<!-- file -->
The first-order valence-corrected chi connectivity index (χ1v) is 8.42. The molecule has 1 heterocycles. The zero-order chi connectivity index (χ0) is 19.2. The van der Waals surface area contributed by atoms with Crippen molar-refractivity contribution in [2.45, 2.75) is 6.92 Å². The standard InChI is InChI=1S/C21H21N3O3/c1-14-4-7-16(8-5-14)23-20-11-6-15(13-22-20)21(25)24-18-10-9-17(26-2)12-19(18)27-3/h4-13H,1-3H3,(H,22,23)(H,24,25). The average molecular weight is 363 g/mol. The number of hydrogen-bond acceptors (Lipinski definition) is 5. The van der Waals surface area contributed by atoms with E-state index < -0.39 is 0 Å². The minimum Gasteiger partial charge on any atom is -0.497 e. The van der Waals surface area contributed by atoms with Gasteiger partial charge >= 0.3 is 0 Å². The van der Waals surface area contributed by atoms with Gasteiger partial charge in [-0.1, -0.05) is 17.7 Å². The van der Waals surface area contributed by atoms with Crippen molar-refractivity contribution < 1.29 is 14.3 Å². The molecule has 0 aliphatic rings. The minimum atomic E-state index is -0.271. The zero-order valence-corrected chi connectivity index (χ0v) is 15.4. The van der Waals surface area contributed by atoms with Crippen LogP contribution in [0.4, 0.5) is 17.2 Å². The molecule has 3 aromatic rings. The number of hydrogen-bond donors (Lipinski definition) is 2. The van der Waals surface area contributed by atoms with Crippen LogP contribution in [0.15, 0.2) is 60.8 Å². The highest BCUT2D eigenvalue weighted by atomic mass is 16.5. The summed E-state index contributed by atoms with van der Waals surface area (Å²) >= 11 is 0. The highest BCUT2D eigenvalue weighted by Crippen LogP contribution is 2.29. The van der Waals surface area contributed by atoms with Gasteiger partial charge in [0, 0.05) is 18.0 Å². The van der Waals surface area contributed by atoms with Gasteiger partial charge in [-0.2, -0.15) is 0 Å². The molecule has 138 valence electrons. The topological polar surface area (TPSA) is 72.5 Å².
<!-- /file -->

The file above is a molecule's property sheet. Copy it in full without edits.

The first-order valence-corrected chi connectivity index (χ1v) is 8.42. The molecule has 1 heterocycles. The zero-order chi connectivity index (χ0) is 19.2. The van der Waals surface area contributed by atoms with Crippen molar-refractivity contribution in [2.45, 2.75) is 6.92 Å². The standard InChI is InChI=1S/C21H21N3O3/c1-14-4-7-16(8-5-14)23-20-11-6-15(13-22-20)21(25)24-18-10-9-17(26-2)12-19(18)27-3/h4-13H,1-3H3,(H,22,23)(H,24,25). The average molecular weight is 363 g/mol. The number of hydrogen-bond acceptors (Lipinski definition) is 5. The van der Waals surface area contributed by atoms with E-state index < -0.39 is 0 Å². The minimum Gasteiger partial charge on any atom is -0.497 e. The van der Waals surface area contributed by atoms with Gasteiger partial charge >= 0.3 is 0 Å². The van der Waals surface area contributed by atoms with Gasteiger partial charge in [-0.1, -0.05) is 17.7 Å². The van der Waals surface area contributed by atoms with Crippen molar-refractivity contribution < 1.29 is 14.3 Å². The molecule has 0 aliphatic rings. The minimum atomic E-state index is -0.271. The zero-order valence-corrected chi connectivity index (χ0v) is 15.4. The van der Waals surface area contributed by atoms with Crippen LogP contribution in [0.4, 0.5) is 17.2 Å². The molecule has 3 aromatic rings. The number of hydrogen-bond donors (Lipinski definition) is 2. The van der Waals surface area contributed by atoms with Crippen LogP contribution in [0.15, 0.2) is 60.8 Å². The highest BCUT2D eigenvalue weighted by atomic mass is 16.5. The summed E-state index contributed by atoms with van der Waals surface area (Å²) >= 11 is 0. The highest BCUT2D eigenvalue weighted by Crippen LogP contribution is 2.29. The van der Waals surface area contributed by atoms with Gasteiger partial charge in [0, 0.05) is 18.0 Å². The van der Waals surface area contributed by atoms with Gasteiger partial charge in [-0.2, -0.15) is 0 Å². The molecule has 138 valence electrons. The topological polar surface area (TPSA) is 72.5 Å².